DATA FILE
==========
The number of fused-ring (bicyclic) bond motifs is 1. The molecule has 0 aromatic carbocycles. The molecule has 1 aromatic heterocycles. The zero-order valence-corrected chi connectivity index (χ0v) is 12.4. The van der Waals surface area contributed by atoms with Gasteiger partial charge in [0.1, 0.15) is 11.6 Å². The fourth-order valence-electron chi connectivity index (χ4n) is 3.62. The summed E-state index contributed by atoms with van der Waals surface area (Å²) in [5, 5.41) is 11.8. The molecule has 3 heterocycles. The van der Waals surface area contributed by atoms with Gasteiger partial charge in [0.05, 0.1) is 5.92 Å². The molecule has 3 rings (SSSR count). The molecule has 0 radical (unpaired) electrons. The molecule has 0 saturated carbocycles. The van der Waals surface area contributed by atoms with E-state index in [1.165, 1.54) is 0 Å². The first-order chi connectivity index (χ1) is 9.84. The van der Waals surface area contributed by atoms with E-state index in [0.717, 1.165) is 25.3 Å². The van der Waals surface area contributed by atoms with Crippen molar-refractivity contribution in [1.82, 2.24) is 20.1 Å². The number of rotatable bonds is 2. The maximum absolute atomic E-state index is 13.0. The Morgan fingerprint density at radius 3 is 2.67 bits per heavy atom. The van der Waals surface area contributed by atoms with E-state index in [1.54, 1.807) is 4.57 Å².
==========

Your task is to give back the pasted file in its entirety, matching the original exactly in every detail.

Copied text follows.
The number of fused-ring (bicyclic) bond motifs is 1. The molecule has 0 aromatic carbocycles. The molecule has 1 aromatic heterocycles. The zero-order valence-corrected chi connectivity index (χ0v) is 12.4. The van der Waals surface area contributed by atoms with Gasteiger partial charge in [0.1, 0.15) is 11.6 Å². The fourth-order valence-electron chi connectivity index (χ4n) is 3.62. The summed E-state index contributed by atoms with van der Waals surface area (Å²) in [5, 5.41) is 11.8. The molecule has 3 heterocycles. The van der Waals surface area contributed by atoms with Gasteiger partial charge in [0.05, 0.1) is 5.92 Å². The molecule has 3 rings (SSSR count). The molecule has 0 radical (unpaired) electrons. The molecule has 0 saturated carbocycles. The van der Waals surface area contributed by atoms with E-state index in [1.165, 1.54) is 0 Å². The first-order chi connectivity index (χ1) is 9.84. The van der Waals surface area contributed by atoms with E-state index in [0.717, 1.165) is 25.3 Å². The van der Waals surface area contributed by atoms with Crippen molar-refractivity contribution in [1.82, 2.24) is 20.1 Å². The number of rotatable bonds is 2. The maximum absolute atomic E-state index is 13.0. The Morgan fingerprint density at radius 3 is 2.67 bits per heavy atom. The van der Waals surface area contributed by atoms with E-state index in [1.54, 1.807) is 4.57 Å².